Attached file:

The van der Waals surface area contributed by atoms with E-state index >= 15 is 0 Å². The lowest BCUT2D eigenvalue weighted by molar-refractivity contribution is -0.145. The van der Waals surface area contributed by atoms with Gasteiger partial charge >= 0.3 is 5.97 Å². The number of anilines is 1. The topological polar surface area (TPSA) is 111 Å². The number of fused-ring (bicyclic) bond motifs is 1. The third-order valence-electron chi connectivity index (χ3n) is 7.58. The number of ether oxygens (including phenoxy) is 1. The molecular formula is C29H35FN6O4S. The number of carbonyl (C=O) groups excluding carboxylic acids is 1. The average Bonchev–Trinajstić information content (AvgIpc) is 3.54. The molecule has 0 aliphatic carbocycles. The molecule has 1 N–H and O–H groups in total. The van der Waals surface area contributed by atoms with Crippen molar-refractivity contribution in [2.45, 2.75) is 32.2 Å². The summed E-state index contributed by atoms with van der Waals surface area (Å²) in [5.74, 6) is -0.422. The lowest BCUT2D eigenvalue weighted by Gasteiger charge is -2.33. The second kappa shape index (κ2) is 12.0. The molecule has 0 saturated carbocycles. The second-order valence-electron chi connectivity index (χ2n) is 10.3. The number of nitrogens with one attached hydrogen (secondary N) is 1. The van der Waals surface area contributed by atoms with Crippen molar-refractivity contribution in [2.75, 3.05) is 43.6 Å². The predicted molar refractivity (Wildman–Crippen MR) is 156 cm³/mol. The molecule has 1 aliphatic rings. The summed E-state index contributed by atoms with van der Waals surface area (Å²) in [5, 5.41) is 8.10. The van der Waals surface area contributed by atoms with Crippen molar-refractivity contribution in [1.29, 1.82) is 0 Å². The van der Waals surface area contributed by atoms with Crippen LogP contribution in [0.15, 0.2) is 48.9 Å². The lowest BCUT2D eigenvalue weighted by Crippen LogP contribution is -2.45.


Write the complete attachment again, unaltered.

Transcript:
The van der Waals surface area contributed by atoms with E-state index >= 15 is 0 Å². The lowest BCUT2D eigenvalue weighted by molar-refractivity contribution is -0.145. The van der Waals surface area contributed by atoms with Gasteiger partial charge >= 0.3 is 5.97 Å². The number of anilines is 1. The topological polar surface area (TPSA) is 111 Å². The number of fused-ring (bicyclic) bond motifs is 1. The third-order valence-electron chi connectivity index (χ3n) is 7.58. The number of ether oxygens (including phenoxy) is 1. The molecular formula is C29H35FN6O4S. The number of carbonyl (C=O) groups excluding carboxylic acids is 1. The average Bonchev–Trinajstić information content (AvgIpc) is 3.54. The molecule has 0 aliphatic carbocycles. The molecule has 1 N–H and O–H groups in total. The van der Waals surface area contributed by atoms with Crippen molar-refractivity contribution in [2.45, 2.75) is 32.2 Å². The summed E-state index contributed by atoms with van der Waals surface area (Å²) in [5.74, 6) is -0.422. The lowest BCUT2D eigenvalue weighted by Gasteiger charge is -2.33. The second kappa shape index (κ2) is 12.0. The molecule has 0 saturated carbocycles. The second-order valence-electron chi connectivity index (χ2n) is 10.3. The number of nitrogens with one attached hydrogen (secondary N) is 1. The van der Waals surface area contributed by atoms with Crippen molar-refractivity contribution in [2.75, 3.05) is 43.6 Å². The predicted molar refractivity (Wildman–Crippen MR) is 156 cm³/mol. The molecule has 1 aliphatic rings. The summed E-state index contributed by atoms with van der Waals surface area (Å²) in [5, 5.41) is 8.10. The van der Waals surface area contributed by atoms with Crippen molar-refractivity contribution in [1.29, 1.82) is 0 Å². The van der Waals surface area contributed by atoms with Crippen LogP contribution in [0.15, 0.2) is 48.9 Å². The lowest BCUT2D eigenvalue weighted by Crippen LogP contribution is -2.45.